*intentional*. The function of the dust cover is readily apparent, and
if the wiring was any longer, it would likely dangle underneath the
car (leading to an entirely different set of fascinating problems ;-).

It seems that FIAT actually anticipated this problem, as there is an
easy workaround on my 1980 Brava. Those two alternator wires can be
disconnected from the car wiring; on my car, the connectors are next
to the master cylinder, in the corner where the firewall meets the
left-side engine bay wall (whatever you call it). Disconnect both
alternator wires here, and you'll gain sufficient slack at the
alternator end to simplify the work.

4. Replacing a 128 front-wheel bearing, without a press.

Haynes doesn't cover this; they believed FIAT when they said it
requires a press. Believe whom you choose; I've done it many times
without a press.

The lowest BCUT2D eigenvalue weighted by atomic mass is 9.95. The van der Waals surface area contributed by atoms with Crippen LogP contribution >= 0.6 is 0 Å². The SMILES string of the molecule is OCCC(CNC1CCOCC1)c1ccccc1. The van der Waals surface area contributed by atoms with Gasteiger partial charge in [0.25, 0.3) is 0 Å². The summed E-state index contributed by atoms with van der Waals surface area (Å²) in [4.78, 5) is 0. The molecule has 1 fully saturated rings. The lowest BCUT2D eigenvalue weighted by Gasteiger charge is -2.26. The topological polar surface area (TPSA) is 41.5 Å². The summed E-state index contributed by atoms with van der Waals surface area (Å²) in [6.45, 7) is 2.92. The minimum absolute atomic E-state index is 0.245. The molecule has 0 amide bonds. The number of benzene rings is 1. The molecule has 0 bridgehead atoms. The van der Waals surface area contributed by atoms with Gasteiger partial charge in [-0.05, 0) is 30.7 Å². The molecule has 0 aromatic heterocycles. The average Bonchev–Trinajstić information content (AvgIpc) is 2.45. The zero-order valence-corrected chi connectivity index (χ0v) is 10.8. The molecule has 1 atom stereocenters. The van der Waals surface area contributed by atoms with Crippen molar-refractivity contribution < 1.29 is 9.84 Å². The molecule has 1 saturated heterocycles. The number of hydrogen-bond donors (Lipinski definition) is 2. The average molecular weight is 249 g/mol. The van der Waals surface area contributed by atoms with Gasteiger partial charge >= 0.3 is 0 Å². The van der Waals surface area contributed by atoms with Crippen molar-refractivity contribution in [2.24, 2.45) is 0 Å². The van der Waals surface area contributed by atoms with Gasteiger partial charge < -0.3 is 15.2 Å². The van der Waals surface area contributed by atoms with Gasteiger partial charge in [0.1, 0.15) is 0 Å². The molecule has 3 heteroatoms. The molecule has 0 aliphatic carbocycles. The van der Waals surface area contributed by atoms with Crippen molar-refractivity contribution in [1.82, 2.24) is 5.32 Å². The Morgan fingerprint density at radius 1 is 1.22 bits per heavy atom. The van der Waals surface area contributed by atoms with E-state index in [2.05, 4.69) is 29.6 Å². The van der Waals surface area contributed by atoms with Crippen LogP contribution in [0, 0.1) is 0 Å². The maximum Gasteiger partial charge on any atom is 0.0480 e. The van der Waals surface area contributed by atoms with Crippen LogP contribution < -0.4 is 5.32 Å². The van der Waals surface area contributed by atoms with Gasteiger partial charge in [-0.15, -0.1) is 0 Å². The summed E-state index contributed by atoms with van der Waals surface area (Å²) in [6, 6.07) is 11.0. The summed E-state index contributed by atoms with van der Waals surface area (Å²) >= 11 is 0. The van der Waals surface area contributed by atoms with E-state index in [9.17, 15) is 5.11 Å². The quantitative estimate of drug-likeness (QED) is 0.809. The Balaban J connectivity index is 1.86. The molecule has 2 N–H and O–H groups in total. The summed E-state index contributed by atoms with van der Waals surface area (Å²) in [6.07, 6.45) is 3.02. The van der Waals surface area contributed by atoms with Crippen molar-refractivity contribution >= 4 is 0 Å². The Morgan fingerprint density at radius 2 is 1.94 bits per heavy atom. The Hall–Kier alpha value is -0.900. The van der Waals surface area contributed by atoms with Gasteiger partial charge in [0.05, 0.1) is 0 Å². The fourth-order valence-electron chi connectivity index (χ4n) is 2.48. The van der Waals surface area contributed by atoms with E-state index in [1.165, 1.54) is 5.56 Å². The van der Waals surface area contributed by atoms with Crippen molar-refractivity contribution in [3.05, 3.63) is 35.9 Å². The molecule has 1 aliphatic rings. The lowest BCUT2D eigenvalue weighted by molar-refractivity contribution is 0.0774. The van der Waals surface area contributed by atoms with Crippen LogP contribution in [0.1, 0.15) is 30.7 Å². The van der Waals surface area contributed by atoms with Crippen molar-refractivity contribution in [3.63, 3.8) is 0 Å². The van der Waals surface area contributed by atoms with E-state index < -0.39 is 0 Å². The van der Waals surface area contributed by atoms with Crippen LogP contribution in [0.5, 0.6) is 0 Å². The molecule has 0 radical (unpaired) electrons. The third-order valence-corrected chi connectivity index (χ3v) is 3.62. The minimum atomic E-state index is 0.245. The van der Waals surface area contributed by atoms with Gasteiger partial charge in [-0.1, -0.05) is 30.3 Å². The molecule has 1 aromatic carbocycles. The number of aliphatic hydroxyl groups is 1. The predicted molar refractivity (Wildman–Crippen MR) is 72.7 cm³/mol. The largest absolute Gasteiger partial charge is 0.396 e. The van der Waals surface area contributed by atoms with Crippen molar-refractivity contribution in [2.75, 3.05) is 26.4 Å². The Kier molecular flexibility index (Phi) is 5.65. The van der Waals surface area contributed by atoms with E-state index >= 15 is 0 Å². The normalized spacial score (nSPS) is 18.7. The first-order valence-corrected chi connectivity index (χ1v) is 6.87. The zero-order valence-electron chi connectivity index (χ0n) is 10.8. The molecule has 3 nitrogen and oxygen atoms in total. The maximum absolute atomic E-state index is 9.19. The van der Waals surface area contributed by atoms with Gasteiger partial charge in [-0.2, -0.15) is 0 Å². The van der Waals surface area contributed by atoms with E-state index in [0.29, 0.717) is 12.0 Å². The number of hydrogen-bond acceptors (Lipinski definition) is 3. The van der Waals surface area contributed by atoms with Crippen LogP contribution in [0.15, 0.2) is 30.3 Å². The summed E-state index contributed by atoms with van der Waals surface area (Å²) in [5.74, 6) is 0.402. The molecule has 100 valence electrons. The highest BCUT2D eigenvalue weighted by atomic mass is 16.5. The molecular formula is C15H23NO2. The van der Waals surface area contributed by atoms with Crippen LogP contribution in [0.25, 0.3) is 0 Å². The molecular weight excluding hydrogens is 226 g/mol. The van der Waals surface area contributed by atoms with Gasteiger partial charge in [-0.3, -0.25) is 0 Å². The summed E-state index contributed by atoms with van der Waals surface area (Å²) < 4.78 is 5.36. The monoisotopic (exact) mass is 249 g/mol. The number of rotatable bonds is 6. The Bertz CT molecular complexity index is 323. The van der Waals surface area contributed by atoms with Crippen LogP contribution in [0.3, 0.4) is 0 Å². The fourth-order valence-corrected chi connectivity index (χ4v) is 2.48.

If you have a genuine FIAT 128 Shop Manual (written in impeccable
British English), the basic steps are clear enough, and the white lab
coats sure look professional.

(The following previously published on the italian-cars mailing list, .)

 > For the 128
 > ... From here on I have to go to my Fiat repair man,
 > because a press is needed to remove and replace the bearing. Putting
 > everything back is NO problem. Have fun. It's not a difficult job.
 > Laurie 

Actually, I've done it many times without a press. Of course, many of
those times I did it wrong, and three or four ruined wheel bearings
eventually taught me the right way.  ("Experience is the best teacher,
but also the most strict, as the lesson always comes after the test."
- unknown)

Another post pointed out the special tool; specifically, a "wheel
bearing retaining ring remover/installer." If you've got one, you're